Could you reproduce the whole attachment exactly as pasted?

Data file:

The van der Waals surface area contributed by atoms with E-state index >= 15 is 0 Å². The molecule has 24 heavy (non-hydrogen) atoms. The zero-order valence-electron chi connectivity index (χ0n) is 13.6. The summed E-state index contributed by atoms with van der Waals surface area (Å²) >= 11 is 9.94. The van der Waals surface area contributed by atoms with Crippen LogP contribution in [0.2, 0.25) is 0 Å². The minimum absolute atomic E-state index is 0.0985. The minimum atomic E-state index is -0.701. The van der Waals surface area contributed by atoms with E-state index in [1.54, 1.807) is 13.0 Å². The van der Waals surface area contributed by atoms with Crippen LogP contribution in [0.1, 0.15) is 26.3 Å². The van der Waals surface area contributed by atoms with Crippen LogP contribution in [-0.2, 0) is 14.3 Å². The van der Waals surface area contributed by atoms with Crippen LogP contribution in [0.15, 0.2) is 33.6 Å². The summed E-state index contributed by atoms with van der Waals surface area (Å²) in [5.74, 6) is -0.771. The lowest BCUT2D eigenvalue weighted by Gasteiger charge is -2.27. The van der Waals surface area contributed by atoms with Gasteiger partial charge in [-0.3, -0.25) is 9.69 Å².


The van der Waals surface area contributed by atoms with E-state index >= 15 is 0 Å². The molecule has 24 heavy (non-hydrogen) atoms. The zero-order valence-electron chi connectivity index (χ0n) is 13.6. The summed E-state index contributed by atoms with van der Waals surface area (Å²) >= 11 is 9.94. The van der Waals surface area contributed by atoms with Crippen LogP contribution in [0.2, 0.25) is 0 Å². The minimum absolute atomic E-state index is 0.0985. The minimum atomic E-state index is -0.701. The van der Waals surface area contributed by atoms with E-state index in [1.54, 1.807) is 13.0 Å². The van der Waals surface area contributed by atoms with Crippen LogP contribution in [0.1, 0.15) is 26.3 Å². The van der Waals surface area contributed by atoms with Crippen LogP contribution in [-0.2, 0) is 14.3 Å². The van der Waals surface area contributed by atoms with Crippen LogP contribution in [0.15, 0.2) is 33.6 Å². The summed E-state index contributed by atoms with van der Waals surface area (Å²) in [5.74, 6) is -0.771. The lowest BCUT2D eigenvalue weighted by Gasteiger charge is -2.27. The van der Waals surface area contributed by atoms with Gasteiger partial charge in [-0.3, -0.25) is 9.69 Å².